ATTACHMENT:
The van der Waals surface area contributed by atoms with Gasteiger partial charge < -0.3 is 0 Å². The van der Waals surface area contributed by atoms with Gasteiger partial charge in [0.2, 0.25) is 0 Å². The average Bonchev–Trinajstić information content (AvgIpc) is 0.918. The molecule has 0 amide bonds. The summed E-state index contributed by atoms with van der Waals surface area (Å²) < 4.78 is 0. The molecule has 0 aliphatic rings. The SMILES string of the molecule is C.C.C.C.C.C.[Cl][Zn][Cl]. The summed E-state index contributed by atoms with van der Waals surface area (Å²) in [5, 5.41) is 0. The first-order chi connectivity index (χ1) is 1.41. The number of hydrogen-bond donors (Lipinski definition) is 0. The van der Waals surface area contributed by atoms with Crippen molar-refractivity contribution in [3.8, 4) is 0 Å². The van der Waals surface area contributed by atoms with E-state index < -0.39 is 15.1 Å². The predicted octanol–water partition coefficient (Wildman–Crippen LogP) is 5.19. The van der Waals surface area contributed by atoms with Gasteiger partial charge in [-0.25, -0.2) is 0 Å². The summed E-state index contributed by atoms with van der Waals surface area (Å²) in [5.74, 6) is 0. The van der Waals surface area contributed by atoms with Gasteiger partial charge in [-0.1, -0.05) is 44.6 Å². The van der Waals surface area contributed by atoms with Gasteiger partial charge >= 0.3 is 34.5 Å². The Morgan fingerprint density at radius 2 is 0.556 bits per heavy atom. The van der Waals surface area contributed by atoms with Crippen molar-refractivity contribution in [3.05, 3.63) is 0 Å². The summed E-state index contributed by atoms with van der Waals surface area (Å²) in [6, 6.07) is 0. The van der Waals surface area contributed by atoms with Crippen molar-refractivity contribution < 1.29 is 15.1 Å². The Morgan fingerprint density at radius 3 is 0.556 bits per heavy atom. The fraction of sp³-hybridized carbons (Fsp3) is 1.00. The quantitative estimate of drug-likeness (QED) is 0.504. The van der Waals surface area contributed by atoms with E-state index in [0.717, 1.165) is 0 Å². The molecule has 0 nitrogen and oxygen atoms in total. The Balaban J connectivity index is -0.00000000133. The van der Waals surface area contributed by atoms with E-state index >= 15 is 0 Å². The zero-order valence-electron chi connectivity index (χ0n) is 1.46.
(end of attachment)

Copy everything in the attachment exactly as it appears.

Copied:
The van der Waals surface area contributed by atoms with Gasteiger partial charge < -0.3 is 0 Å². The van der Waals surface area contributed by atoms with Gasteiger partial charge in [0.2, 0.25) is 0 Å². The average Bonchev–Trinajstić information content (AvgIpc) is 0.918. The molecule has 0 amide bonds. The summed E-state index contributed by atoms with van der Waals surface area (Å²) < 4.78 is 0. The molecule has 0 aliphatic rings. The SMILES string of the molecule is C.C.C.C.C.C.[Cl][Zn][Cl]. The summed E-state index contributed by atoms with van der Waals surface area (Å²) in [5, 5.41) is 0. The first-order chi connectivity index (χ1) is 1.41. The number of hydrogen-bond donors (Lipinski definition) is 0. The van der Waals surface area contributed by atoms with Crippen molar-refractivity contribution in [3.8, 4) is 0 Å². The van der Waals surface area contributed by atoms with E-state index < -0.39 is 15.1 Å². The predicted octanol–water partition coefficient (Wildman–Crippen LogP) is 5.19. The van der Waals surface area contributed by atoms with Gasteiger partial charge in [-0.25, -0.2) is 0 Å². The summed E-state index contributed by atoms with van der Waals surface area (Å²) in [5.74, 6) is 0. The van der Waals surface area contributed by atoms with Gasteiger partial charge in [-0.1, -0.05) is 44.6 Å². The van der Waals surface area contributed by atoms with Gasteiger partial charge >= 0.3 is 34.5 Å². The Morgan fingerprint density at radius 2 is 0.556 bits per heavy atom. The van der Waals surface area contributed by atoms with Crippen molar-refractivity contribution in [3.05, 3.63) is 0 Å². The summed E-state index contributed by atoms with van der Waals surface area (Å²) in [6, 6.07) is 0. The van der Waals surface area contributed by atoms with Crippen molar-refractivity contribution < 1.29 is 15.1 Å². The Morgan fingerprint density at radius 3 is 0.556 bits per heavy atom. The fraction of sp³-hybridized carbons (Fsp3) is 1.00. The quantitative estimate of drug-likeness (QED) is 0.504. The van der Waals surface area contributed by atoms with E-state index in [0.717, 1.165) is 0 Å². The molecule has 0 nitrogen and oxygen atoms in total. The Balaban J connectivity index is -0.00000000133. The van der Waals surface area contributed by atoms with E-state index >= 15 is 0 Å². The zero-order valence-electron chi connectivity index (χ0n) is 1.46.